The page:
Saturday, April 18, 2009

Augustine on the Trinity and A Person Being Able to Love Himself or Herself

The following is from an email I wrote to a colleague some time ago.

I quote Augustine of Hippo:

"But what if I love none except myself? Will there not

then be two things--that which I love, and love? For

he who loves and that which is loved are the same when

any one loves himself; just as to love and to be

loved, in the same way, is the very same thing when

any one loves himself. Since the same thing is said,

when it is said, he loves himself, and he is loved by

himself. For in that case to love and to be loved are

not two different things: just as he who loves and he

who is loved are not two different persons. But yet,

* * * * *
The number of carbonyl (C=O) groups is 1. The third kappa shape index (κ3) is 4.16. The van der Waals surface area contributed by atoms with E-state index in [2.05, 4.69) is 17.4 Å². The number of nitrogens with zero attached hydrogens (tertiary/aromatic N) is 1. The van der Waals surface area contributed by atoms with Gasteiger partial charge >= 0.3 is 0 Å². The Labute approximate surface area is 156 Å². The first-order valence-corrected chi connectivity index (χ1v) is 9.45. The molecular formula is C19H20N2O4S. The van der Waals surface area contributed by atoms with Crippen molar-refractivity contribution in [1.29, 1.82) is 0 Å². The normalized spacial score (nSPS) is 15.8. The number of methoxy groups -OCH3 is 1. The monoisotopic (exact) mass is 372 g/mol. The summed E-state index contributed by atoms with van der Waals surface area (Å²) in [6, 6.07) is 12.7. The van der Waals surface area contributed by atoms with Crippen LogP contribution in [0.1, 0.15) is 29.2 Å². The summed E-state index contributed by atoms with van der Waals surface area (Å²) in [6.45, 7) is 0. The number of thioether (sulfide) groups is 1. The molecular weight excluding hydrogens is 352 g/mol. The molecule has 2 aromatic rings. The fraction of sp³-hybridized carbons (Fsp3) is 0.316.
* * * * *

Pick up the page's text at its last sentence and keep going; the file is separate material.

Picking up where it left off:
even so, love and what is loved are still two things.

For there is no love when any one loves himself,

except when love itself is loved. But it is one thing

to love one's self, another to love one's own love.

For love is not loved, unless as already loving

something; since where nothing is loved there is no

love. Therefore there are two things when any one

loves himself--love, and that which is loved. For then

he that loves and that which is loved are one. Whence

it seems that it does not follow that three things are

to be understood wherever love is" (De Trinitate


Augustine then proceeds with an argument about mind

and love to establish his case for the triunity of

God. But notice that he insists it is possible for one to

have a love of self in the absence of an alterior




1 comment:

Pertinacious Papist said...

"Himself or Herself"??? Schmoself!!! "For God so loved God's world, that He or She or It gave His or Hers or Its only GodChild, that whosoever should believeth in GodChildSelf should not perish but have Inagaddadavida Godspell baby."